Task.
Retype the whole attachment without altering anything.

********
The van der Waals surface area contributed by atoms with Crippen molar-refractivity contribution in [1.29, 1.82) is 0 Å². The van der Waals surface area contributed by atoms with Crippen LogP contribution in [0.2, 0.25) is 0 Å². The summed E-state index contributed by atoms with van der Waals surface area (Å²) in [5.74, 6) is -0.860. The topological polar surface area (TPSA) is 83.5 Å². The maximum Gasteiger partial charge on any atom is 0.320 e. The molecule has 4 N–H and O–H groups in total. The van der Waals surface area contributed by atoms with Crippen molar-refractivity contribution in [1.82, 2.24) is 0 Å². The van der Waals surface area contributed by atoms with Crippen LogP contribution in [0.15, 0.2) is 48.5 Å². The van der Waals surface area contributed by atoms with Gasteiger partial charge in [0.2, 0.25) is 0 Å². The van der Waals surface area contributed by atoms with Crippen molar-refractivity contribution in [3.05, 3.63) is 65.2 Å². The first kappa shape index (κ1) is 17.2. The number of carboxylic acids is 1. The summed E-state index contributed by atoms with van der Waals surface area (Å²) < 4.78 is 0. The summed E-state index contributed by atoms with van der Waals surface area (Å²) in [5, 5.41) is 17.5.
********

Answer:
The van der Waals surface area contributed by atoms with Crippen molar-refractivity contribution in [1.29, 1.82) is 0 Å². The van der Waals surface area contributed by atoms with Crippen LogP contribution in [0.2, 0.25) is 0 Å². The summed E-state index contributed by atoms with van der Waals surface area (Å²) in [5.74, 6) is -0.860. The topological polar surface area (TPSA) is 83.5 Å². The maximum Gasteiger partial charge on any atom is 0.320 e. The molecule has 4 N–H and O–H groups in total. The van der Waals surface area contributed by atoms with Crippen molar-refractivity contribution in [1.82, 2.24) is 0 Å². The van der Waals surface area contributed by atoms with Crippen LogP contribution in [0.15, 0.2) is 48.5 Å². The van der Waals surface area contributed by atoms with Gasteiger partial charge in [0.2, 0.25) is 0 Å². The van der Waals surface area contributed by atoms with Crippen molar-refractivity contribution in [3.05, 3.63) is 65.2 Å². The first kappa shape index (κ1) is 17.2. The number of carboxylic acids is 1. The summed E-state index contributed by atoms with van der Waals surface area (Å²) < 4.78 is 0. The summed E-state index contributed by atoms with van der Waals surface area (Å²) in [5, 5.41) is 17.5.